Emily Aronson, a first-year rabbinical student at Hebrew Union College (HUC), is one of three Froman Fellows currently spending the year in Israel. The Elissa Froman Israel Social Change Fellowship is an HUC fellowship run by NIF. It was established to honor the memory of Elissa Froman, who was accepted to HUC’s rabbinical school program before tragically passing away from cancer. The program aims to provide rabbinical students with an opportunity to become familiar with the movement for progressive change in Israel so that they can be effective ambassadors for progressive social change in Israel as they serve the American Jewish community.
For Emily, one of the current fellows, there is a personal connection.
Elissa taught Emily Hebrew at the Temple Micah Synagogue in Washington, DC. “The Temple Micah community was a wonderful home for me, the rabbis took a real interest in my connection to Judaism,” Emily says. “When I was in middle school they hired a woman assistant rabbi – it made me aware for the first time that women could be rabbis.”
Alongside her passion for Judaism, Emily also developed a passion for activism. During her junior year at high school she took part in Operation Understanding DC, a joint year-long program for Jews and African-Americans. This included study and social action followed by a journey in the footsteps of the Freedom Riders through the South.
After completing the joint JTS / Columbia undergraduate program, Emily decided to become a rabbi. HUC rabbinical students spend their first year in Jerusalem, which led her to the Froman Fellowship. “It seemed the best way to be able to learn about the issues we’re facing here. It lays the foundation for understanding and will help me become a better rabbinical student and a better rabbi.” The program aims to ensure that participants are well versed in NIF’s key issue areas. It includes regular meetings with NIF staff members in Israel and field trips with NIF partner organizations, such as the Peace and Security Association and B’Tselem.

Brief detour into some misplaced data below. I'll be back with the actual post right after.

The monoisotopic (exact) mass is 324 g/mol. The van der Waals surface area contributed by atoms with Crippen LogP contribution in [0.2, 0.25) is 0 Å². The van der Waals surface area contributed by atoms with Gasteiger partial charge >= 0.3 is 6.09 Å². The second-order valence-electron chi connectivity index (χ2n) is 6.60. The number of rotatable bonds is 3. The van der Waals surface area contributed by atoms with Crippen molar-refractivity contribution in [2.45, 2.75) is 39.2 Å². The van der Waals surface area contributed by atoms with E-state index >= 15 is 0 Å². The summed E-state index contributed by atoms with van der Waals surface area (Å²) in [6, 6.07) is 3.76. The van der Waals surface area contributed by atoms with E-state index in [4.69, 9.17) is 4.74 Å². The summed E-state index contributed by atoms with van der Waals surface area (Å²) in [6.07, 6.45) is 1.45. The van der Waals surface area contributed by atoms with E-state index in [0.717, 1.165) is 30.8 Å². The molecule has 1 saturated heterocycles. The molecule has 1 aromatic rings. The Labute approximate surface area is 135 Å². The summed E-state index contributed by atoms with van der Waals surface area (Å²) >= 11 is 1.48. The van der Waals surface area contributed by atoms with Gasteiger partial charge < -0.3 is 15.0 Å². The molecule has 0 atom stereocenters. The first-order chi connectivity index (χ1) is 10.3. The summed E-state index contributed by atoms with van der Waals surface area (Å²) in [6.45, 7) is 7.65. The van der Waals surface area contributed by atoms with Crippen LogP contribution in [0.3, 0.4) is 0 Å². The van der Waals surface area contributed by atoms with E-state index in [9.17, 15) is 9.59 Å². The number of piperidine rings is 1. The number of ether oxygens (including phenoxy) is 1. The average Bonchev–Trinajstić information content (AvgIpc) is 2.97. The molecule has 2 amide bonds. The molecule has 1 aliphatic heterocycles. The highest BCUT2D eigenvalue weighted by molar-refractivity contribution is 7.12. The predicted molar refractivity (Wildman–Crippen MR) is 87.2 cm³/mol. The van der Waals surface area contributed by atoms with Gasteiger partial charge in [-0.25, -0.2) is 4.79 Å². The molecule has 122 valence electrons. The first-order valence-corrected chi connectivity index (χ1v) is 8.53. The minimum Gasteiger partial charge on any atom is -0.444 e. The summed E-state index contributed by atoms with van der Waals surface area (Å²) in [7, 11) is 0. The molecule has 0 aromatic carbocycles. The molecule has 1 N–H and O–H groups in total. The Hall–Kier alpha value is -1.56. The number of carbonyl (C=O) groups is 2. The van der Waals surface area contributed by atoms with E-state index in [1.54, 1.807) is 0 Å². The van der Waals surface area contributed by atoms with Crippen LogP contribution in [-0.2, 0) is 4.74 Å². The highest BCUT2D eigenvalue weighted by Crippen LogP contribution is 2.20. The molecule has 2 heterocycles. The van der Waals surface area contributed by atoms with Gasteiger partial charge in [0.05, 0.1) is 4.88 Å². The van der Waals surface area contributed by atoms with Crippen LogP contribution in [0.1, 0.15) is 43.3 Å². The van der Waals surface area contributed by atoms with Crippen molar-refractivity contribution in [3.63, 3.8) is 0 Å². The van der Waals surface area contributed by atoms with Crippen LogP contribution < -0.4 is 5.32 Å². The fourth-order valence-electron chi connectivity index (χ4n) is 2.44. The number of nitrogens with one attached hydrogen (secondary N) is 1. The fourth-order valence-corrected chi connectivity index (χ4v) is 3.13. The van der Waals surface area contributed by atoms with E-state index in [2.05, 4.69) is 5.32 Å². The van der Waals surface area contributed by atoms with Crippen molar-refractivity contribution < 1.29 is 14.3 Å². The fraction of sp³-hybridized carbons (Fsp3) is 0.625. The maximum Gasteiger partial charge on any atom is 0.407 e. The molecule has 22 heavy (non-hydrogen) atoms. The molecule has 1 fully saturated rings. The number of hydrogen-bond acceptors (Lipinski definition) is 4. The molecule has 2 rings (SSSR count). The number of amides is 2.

“It shows us a lot more of the complexity of some of the issues we’re covering. There’s something to be said for meeting with people working for change – you can’t get that from just reading about the issues. Israel is a central issue. As rabbis it will be our responsibility to both inform our communities and to stay connected to Israel. On a personal level I’ve always had this idea of Israel in my head but never had the strongest connection. I think that came from discomfort at not knowing enough. This fellowship and living here for a year is giving me the tools to have difficult conversations to help address the issues that I and the American Jewish community are struggling with when it comes to Israel.”
Before returning to the US, Emily and the other Froman Fellows are organizing activities for the rest of their HUC cohort in order to share as much of what they’re learning about NIF’s work as they can. The Froman Fellowship is a fitting tribute to Elissa’s legacy, and NIF is proud to help the fellows gain a deeper understanding of Israeli society and the challenges it faces.